Truths about the Border Wall… and a Possible Solution to the Conflict in Congress

A “deal” was reached between President Trump and the Democrat leadership on Friday, January 25, 2019 which re-opened our government for a short three-week period to give time for both sides to reach an agreement regarding border security, primarily along the U.S. – Mexican border. At the time of this writing, seventeen members of Congress are in discussions aimed at reaching a bill that President Trump would sign.  This is the good news. I do not believe that government shutdowns (this past one, but also in general) should be used as bargaining chips…ever.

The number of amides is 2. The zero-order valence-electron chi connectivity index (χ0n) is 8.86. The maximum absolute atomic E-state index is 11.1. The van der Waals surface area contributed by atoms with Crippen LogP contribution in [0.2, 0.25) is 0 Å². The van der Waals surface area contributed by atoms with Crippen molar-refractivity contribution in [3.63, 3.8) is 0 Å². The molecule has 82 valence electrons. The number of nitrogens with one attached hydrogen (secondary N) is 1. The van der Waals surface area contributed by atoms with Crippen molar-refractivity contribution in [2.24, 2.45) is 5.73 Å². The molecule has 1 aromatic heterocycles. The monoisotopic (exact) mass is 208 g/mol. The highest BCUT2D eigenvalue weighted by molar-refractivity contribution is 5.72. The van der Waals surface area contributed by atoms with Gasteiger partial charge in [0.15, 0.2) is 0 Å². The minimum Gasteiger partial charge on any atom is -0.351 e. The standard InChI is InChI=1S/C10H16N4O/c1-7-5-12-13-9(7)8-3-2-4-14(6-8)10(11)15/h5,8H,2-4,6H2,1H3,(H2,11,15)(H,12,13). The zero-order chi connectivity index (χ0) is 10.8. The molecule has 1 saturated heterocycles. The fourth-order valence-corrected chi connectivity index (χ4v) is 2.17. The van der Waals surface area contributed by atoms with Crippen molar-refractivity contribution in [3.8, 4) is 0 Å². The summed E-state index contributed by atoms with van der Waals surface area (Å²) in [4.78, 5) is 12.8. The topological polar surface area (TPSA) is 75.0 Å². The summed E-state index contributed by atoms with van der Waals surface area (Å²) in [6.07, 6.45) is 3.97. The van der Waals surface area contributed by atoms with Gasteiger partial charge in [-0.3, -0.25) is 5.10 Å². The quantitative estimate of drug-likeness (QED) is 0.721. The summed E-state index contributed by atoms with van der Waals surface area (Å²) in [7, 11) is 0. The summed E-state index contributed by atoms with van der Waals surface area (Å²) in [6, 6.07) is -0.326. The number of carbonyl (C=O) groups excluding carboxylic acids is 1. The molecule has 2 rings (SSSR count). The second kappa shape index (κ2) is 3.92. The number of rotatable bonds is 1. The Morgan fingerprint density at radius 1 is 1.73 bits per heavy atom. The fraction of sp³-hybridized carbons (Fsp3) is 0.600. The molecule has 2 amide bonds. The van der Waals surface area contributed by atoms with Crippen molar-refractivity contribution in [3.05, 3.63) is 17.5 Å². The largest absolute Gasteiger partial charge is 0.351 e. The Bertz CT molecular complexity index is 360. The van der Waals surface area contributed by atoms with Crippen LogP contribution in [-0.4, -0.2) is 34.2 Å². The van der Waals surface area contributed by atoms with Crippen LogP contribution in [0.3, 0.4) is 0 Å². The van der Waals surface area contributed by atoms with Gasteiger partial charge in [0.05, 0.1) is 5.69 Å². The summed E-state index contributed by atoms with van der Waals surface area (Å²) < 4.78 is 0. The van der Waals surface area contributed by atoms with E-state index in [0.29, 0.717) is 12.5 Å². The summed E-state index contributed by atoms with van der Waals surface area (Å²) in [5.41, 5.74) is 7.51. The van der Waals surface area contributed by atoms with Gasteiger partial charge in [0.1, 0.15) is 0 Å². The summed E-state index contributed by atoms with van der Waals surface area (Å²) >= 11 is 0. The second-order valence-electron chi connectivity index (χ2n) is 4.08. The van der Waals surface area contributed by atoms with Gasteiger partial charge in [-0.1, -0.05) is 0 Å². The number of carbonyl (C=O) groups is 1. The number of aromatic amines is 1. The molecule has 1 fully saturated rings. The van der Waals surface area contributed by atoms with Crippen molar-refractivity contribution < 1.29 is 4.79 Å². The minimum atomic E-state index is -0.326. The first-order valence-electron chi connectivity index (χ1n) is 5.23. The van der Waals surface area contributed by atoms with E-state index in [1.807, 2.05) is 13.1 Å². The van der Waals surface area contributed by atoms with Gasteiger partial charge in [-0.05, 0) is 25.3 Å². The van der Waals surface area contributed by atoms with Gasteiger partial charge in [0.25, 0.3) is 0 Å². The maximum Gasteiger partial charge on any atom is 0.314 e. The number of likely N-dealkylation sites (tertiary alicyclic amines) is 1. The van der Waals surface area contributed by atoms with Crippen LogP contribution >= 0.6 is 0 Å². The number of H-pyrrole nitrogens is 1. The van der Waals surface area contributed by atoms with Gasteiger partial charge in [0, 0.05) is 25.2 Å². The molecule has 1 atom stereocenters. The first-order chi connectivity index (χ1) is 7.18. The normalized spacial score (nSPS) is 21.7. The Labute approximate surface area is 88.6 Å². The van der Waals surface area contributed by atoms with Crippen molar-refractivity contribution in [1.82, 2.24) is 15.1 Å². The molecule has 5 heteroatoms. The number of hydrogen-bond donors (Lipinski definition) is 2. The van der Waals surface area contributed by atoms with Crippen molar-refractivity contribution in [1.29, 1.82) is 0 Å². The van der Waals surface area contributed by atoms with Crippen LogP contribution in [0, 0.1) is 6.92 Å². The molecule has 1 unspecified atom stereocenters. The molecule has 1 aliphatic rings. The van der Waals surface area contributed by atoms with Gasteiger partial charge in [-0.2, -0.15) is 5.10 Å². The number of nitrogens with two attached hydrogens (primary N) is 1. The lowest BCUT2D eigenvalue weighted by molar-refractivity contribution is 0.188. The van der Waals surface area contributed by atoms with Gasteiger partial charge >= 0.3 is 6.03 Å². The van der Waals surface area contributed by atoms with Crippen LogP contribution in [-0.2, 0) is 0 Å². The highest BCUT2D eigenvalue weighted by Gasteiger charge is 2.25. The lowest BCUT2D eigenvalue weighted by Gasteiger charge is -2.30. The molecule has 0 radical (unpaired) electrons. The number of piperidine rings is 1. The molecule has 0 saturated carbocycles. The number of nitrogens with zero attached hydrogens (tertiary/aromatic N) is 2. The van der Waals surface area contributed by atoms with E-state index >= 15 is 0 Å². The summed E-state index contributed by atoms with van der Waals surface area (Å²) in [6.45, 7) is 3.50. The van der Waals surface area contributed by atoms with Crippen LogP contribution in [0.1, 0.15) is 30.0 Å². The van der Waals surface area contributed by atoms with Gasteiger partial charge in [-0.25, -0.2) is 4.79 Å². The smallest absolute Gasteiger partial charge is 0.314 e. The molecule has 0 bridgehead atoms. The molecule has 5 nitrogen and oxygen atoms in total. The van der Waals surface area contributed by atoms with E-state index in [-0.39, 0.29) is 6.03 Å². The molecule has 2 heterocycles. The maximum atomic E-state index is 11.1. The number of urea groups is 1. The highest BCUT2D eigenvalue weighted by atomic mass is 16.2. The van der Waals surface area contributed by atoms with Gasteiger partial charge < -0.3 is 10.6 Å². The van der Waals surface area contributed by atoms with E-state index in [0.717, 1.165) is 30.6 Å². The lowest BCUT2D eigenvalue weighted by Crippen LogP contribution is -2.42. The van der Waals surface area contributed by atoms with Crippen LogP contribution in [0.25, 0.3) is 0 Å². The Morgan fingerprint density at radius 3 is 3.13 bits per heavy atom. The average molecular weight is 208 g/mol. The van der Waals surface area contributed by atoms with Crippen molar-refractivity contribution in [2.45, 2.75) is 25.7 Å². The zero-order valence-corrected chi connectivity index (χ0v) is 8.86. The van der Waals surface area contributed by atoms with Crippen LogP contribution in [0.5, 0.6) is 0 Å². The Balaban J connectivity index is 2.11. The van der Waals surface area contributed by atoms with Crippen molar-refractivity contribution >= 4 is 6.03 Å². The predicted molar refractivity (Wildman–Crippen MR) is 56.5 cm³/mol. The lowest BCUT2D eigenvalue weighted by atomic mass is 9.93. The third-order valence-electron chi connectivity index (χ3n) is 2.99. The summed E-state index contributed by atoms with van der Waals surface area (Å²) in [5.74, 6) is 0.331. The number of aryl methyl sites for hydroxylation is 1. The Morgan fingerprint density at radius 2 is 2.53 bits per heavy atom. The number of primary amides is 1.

Now the bad news. I am not very optimistic that the congressional discussions will be successful. Much of the negotiation hinges on the construction of a possible wall (or fence) to reduce illegal crossings. Both sides have dug in their heels and only grudgingly have shown any movement towards a consensus in the middle. During his campaign, Trump announced that he would build a magnificent concrete wall from sea to shining sea (he was actually insinuating that the wall would stretch from the Pacific Ocean to the Gulf of Mexico) and that the Mexican government would pay for the wall. He has now tried to walk that back and claims that the wall would be paid for by increased revenue to U.S. citizens through the new trade agreement between Mexico, the United States, and Canada.[1] He has also acknowledged that in some sections it would be a concrete wall, but in other parts a metal fence, and in certain areas a wall would be neither necessary nor feasible due to the geography (mountains, lakes, deserts, etc.) On the other hand, many Democrats, including Speaker of the House Pelosi, have said that they would not give even a penny for a border wall. They argue that funds authorized last year have not been used to construct such a wall. They also claim that greater border security would be achieved by using more modern means such as camera surveillance, drones, more border patrol personnel, a larger number of immigration judges, etc. rather than a physical wall that could be climbed over or dug under. They also claim that more illegal drugs are being smuggled into the country through official ports of entry or via boats that land on the coasts than across unfenced borderlands. Therefore, according to the Democrats, additional border walls would not deter that kind of smuggling of drugs.